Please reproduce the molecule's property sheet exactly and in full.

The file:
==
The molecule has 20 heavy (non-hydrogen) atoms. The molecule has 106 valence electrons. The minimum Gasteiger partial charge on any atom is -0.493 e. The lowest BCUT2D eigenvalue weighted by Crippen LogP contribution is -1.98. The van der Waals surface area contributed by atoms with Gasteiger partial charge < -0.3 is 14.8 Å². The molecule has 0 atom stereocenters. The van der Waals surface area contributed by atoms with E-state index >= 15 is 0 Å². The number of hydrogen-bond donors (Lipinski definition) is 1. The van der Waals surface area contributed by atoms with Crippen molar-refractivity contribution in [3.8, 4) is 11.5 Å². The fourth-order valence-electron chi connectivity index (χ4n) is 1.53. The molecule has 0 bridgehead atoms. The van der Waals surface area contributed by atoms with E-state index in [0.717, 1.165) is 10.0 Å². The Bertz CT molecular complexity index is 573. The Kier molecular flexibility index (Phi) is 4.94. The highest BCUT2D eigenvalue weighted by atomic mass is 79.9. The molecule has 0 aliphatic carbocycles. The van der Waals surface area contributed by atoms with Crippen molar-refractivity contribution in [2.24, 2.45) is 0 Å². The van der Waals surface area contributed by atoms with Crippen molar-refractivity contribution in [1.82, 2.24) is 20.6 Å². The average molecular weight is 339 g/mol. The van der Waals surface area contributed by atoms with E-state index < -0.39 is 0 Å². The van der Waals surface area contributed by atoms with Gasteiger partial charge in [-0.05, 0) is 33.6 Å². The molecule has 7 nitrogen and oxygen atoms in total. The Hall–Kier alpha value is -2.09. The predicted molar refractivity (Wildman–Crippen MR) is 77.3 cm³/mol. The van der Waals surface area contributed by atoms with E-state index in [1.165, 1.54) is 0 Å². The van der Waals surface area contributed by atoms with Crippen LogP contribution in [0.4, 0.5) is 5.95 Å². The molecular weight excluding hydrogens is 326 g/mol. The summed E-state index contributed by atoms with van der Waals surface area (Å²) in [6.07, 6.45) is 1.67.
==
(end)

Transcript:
The molecule has 20 heavy (non-hydrogen) atoms. The molecule has 106 valence electrons. The minimum Gasteiger partial charge on any atom is -0.493 e. The lowest BCUT2D eigenvalue weighted by Crippen LogP contribution is -1.98. The van der Waals surface area contributed by atoms with Gasteiger partial charge < -0.3 is 14.8 Å². The molecule has 0 atom stereocenters. The van der Waals surface area contributed by atoms with E-state index >= 15 is 0 Å². The number of hydrogen-bond donors (Lipinski definition) is 1. The van der Waals surface area contributed by atoms with Crippen molar-refractivity contribution in [3.8, 4) is 11.5 Å². The fourth-order valence-electron chi connectivity index (χ4n) is 1.53. The molecule has 0 bridgehead atoms. The van der Waals surface area contributed by atoms with E-state index in [0.717, 1.165) is 10.0 Å². The Bertz CT molecular complexity index is 573. The Kier molecular flexibility index (Phi) is 4.94. The highest BCUT2D eigenvalue weighted by atomic mass is 79.9. The molecule has 0 aliphatic carbocycles. The van der Waals surface area contributed by atoms with Crippen molar-refractivity contribution in [2.24, 2.45) is 0 Å². The van der Waals surface area contributed by atoms with Crippen molar-refractivity contribution in [1.82, 2.24) is 20.6 Å². The average molecular weight is 339 g/mol. The van der Waals surface area contributed by atoms with E-state index < -0.39 is 0 Å². The van der Waals surface area contributed by atoms with Gasteiger partial charge in [-0.05, 0) is 33.6 Å². The molecule has 7 nitrogen and oxygen atoms in total. The Hall–Kier alpha value is -2.09. The predicted molar refractivity (Wildman–Crippen MR) is 77.3 cm³/mol. The van der Waals surface area contributed by atoms with E-state index in [1.165, 1.54) is 0 Å². The van der Waals surface area contributed by atoms with Crippen LogP contribution in [0.4, 0.5) is 5.95 Å². The molecular weight excluding hydrogens is 326 g/mol. The summed E-state index contributed by atoms with van der Waals surface area (Å²) in [6.07, 6.45) is 1.67.